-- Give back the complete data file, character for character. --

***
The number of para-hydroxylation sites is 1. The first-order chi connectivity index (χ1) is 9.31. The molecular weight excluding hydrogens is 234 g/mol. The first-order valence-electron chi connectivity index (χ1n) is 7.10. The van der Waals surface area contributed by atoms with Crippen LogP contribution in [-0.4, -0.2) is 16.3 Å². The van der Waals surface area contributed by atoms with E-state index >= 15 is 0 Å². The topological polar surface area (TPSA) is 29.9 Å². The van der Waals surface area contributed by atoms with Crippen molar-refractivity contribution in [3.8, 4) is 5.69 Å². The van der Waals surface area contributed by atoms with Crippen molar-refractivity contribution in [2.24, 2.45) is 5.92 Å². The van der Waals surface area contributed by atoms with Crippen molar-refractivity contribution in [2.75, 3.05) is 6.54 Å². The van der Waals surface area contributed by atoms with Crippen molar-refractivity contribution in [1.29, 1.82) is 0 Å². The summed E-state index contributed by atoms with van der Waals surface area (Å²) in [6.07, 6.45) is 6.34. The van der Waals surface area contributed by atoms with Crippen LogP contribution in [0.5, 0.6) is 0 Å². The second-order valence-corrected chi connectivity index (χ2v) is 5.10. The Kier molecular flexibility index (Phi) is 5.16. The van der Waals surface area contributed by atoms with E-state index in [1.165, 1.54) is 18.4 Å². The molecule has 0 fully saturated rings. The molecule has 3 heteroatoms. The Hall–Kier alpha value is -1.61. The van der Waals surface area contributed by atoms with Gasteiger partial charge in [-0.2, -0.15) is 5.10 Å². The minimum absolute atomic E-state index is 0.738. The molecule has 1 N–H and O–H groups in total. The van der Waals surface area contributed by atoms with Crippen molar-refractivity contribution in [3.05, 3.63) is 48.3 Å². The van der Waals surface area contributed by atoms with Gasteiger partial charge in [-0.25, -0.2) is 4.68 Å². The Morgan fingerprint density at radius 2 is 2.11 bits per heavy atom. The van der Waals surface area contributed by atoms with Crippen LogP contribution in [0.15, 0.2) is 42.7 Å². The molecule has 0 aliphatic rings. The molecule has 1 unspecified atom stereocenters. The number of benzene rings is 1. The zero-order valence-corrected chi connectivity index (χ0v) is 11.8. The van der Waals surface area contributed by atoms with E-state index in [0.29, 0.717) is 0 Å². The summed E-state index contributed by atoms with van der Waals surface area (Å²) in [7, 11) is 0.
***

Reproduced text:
The number of para-hydroxylation sites is 1. The first-order chi connectivity index (χ1) is 9.31. The molecular weight excluding hydrogens is 234 g/mol. The first-order valence-electron chi connectivity index (χ1n) is 7.10. The van der Waals surface area contributed by atoms with Crippen LogP contribution in [-0.4, -0.2) is 16.3 Å². The van der Waals surface area contributed by atoms with E-state index >= 15 is 0 Å². The topological polar surface area (TPSA) is 29.9 Å². The van der Waals surface area contributed by atoms with Crippen molar-refractivity contribution in [3.8, 4) is 5.69 Å². The van der Waals surface area contributed by atoms with Crippen molar-refractivity contribution in [2.24, 2.45) is 5.92 Å². The van der Waals surface area contributed by atoms with Crippen molar-refractivity contribution in [2.75, 3.05) is 6.54 Å². The van der Waals surface area contributed by atoms with Crippen molar-refractivity contribution in [1.29, 1.82) is 0 Å². The summed E-state index contributed by atoms with van der Waals surface area (Å²) in [6.07, 6.45) is 6.34. The van der Waals surface area contributed by atoms with Crippen LogP contribution in [0.5, 0.6) is 0 Å². The second-order valence-corrected chi connectivity index (χ2v) is 5.10. The Kier molecular flexibility index (Phi) is 5.16. The van der Waals surface area contributed by atoms with E-state index in [1.165, 1.54) is 18.4 Å². The molecule has 0 fully saturated rings. The molecule has 3 heteroatoms. The Hall–Kier alpha value is -1.61. The van der Waals surface area contributed by atoms with Gasteiger partial charge in [-0.2, -0.15) is 5.10 Å². The minimum absolute atomic E-state index is 0.738. The molecule has 1 N–H and O–H groups in total. The van der Waals surface area contributed by atoms with Crippen molar-refractivity contribution in [3.05, 3.63) is 48.3 Å². The van der Waals surface area contributed by atoms with Gasteiger partial charge in [-0.25, -0.2) is 4.68 Å². The Morgan fingerprint density at radius 2 is 2.11 bits per heavy atom. The van der Waals surface area contributed by atoms with Crippen LogP contribution in [0.15, 0.2) is 42.7 Å². The molecule has 0 aliphatic rings. The molecule has 1 unspecified atom stereocenters. The number of benzene rings is 1. The zero-order valence-corrected chi connectivity index (χ0v) is 11.8. The van der Waals surface area contributed by atoms with E-state index in [0.29, 0.717) is 0 Å². The summed E-state index contributed by atoms with van der Waals surface area (Å²) in [7, 11) is 0.